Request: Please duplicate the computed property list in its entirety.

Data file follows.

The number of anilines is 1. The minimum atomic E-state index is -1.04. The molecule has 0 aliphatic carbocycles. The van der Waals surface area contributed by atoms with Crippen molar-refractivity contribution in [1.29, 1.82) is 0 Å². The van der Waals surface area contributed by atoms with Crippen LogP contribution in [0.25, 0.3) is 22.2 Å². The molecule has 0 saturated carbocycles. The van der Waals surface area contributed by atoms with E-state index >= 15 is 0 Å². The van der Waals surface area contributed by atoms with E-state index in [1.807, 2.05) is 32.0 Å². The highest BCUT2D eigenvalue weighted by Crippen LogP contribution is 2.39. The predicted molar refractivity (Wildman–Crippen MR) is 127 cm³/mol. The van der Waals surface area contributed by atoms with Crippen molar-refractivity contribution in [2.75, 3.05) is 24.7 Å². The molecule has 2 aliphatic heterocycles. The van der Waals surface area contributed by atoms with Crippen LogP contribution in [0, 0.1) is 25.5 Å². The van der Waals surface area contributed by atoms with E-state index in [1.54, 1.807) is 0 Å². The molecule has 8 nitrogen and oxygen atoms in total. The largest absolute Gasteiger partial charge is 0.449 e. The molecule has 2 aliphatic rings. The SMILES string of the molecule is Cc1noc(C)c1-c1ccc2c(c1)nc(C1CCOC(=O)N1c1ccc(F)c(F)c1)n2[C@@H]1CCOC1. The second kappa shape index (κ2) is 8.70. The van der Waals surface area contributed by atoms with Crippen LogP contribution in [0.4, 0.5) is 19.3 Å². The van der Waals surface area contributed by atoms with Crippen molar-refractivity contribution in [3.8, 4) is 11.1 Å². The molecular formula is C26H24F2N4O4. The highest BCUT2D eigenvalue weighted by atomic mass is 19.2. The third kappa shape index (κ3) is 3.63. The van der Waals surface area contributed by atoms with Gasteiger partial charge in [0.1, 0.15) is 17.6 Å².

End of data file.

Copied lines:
The number of anilines is 1. The minimum atomic E-state index is -1.04. The molecule has 0 aliphatic carbocycles. The van der Waals surface area contributed by atoms with Crippen molar-refractivity contribution in [1.29, 1.82) is 0 Å². The van der Waals surface area contributed by atoms with Crippen LogP contribution in [0.25, 0.3) is 22.2 Å². The molecule has 0 saturated carbocycles. The van der Waals surface area contributed by atoms with E-state index >= 15 is 0 Å². The van der Waals surface area contributed by atoms with E-state index in [1.807, 2.05) is 32.0 Å². The highest BCUT2D eigenvalue weighted by Crippen LogP contribution is 2.39. The predicted molar refractivity (Wildman–Crippen MR) is 127 cm³/mol. The van der Waals surface area contributed by atoms with Crippen molar-refractivity contribution in [2.75, 3.05) is 24.7 Å². The molecule has 2 aliphatic heterocycles. The van der Waals surface area contributed by atoms with Crippen LogP contribution in [0, 0.1) is 25.5 Å². The van der Waals surface area contributed by atoms with E-state index in [1.54, 1.807) is 0 Å². The molecule has 8 nitrogen and oxygen atoms in total. The largest absolute Gasteiger partial charge is 0.449 e. The molecule has 2 aliphatic rings. The SMILES string of the molecule is Cc1noc(C)c1-c1ccc2c(c1)nc(C1CCOC(=O)N1c1ccc(F)c(F)c1)n2[C@@H]1CCOC1. The second kappa shape index (κ2) is 8.70. The van der Waals surface area contributed by atoms with Crippen LogP contribution in [0.4, 0.5) is 19.3 Å². The van der Waals surface area contributed by atoms with Crippen molar-refractivity contribution in [3.8, 4) is 11.1 Å². The molecular formula is C26H24F2N4O4. The highest BCUT2D eigenvalue weighted by atomic mass is 19.2. The third kappa shape index (κ3) is 3.63. The van der Waals surface area contributed by atoms with Gasteiger partial charge in [0.1, 0.15) is 17.6 Å².